Among waterfall enthusiasts, the question of whether Gocta deserves its stature as the world's bronze medalist has been the subject of rancorous debate ever since Ziemendorff made his announcement. It all comes down to how you choose to define a waterfall: If there's a break in the drop, as in Gocta, does that count as one waterfall or two? What if the water cascades over the side of an inclined cliff, rather than spilling off vertically, as is the case with several towering falls in Norway? And what if the water slows to only a trickle during the dry season? No matter which criteria you use, everyone agrees that Angel Falls in Venezuela tops the charts. But go a little farther down the list, and the rankings get contentious. Depending on which definition you use, Gocta comes out in either third, fifth, or 16th place.
Quibbles over height aside, enthusiasts concur that in terms of pure, awe-inspiring spectacle, Gocta ranks near the very top. Over the years, several competing systems have emerged to rank the sublimity of the world's waterfalls. In 1993, a geographer named Gregory Plumb published an "objective method" for scoring "the visual magnitude" of a cataract based on factors like its height, width, and slope. Another waterfall aficionado named Richard Beisel created a logarithmic ranking system that relates the volume of water going over a fall to its height. A Web site called the World Waterfall Database scores every big waterfall in the world with a quasi-scientific "Scenic Rating." According to that scale, Yosemite Falls gets a 99, Angel a 97, and Gocta a 96. That makes the Peruvian site the sixth-most magnificent waterfall in the world.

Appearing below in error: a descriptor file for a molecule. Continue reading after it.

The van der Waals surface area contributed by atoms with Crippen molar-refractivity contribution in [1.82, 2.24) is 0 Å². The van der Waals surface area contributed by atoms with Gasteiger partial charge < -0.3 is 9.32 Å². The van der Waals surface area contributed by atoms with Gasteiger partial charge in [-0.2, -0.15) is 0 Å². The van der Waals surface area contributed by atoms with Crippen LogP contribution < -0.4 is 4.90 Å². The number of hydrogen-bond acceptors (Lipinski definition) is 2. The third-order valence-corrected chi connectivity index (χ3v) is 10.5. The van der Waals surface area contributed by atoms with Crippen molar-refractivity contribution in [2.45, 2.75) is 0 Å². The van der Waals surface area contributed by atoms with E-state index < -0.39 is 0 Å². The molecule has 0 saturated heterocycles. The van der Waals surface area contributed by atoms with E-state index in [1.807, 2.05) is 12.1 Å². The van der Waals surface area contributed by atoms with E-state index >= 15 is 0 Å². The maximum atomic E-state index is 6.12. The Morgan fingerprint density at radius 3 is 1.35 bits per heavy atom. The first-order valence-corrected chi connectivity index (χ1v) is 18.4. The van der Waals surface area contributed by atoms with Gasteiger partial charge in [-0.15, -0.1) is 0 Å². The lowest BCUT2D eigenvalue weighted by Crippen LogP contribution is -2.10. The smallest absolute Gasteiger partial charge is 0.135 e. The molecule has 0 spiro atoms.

Sitting on a boulder at the bottom of a 2,500-foot-deep bowl carved out by water, it was easy to see how Gocta merited such a ranking. We were exhausted from having hiked another four hours just to get down the wall of the valley from the bottom of the first tier to the bottom of the second. We put on our raincoats and climbed through the cold mist over rocks as slippery as ice, trying to get as close as we could to the torrent. Then we heard a terrifying boom caused by a rock plummeting off the falls above, and stepped back to a safer distance.
When we got back to our room at the Gocta Lodge just before dark, I pulled up a spreadsheet on my laptop that listed the 50 highest waterfalls in the world and their relative positions on the various scales. It turns out there's one that was discovered even more recently than Gocta. In 2007, Peru's National Geographical Institute announced that a 2,937-foot fall—that's more than a football field taller than Gocta—had been found just a few miles away from Cocachimba. We asked one of the locals whether he thought it would be worth making an additional hike the next day to go find it. He told us he'd been there once and seen it himself. It was just a trickle pouring down a valley wall—hardly worth the trip.
Click here to launch a slide show on Gocta Falls.
GoPro provided the travelers with some camera equipment free of charge.
For more on the world's wondrous, curious, and esoteric places, check out Atlas Obscura.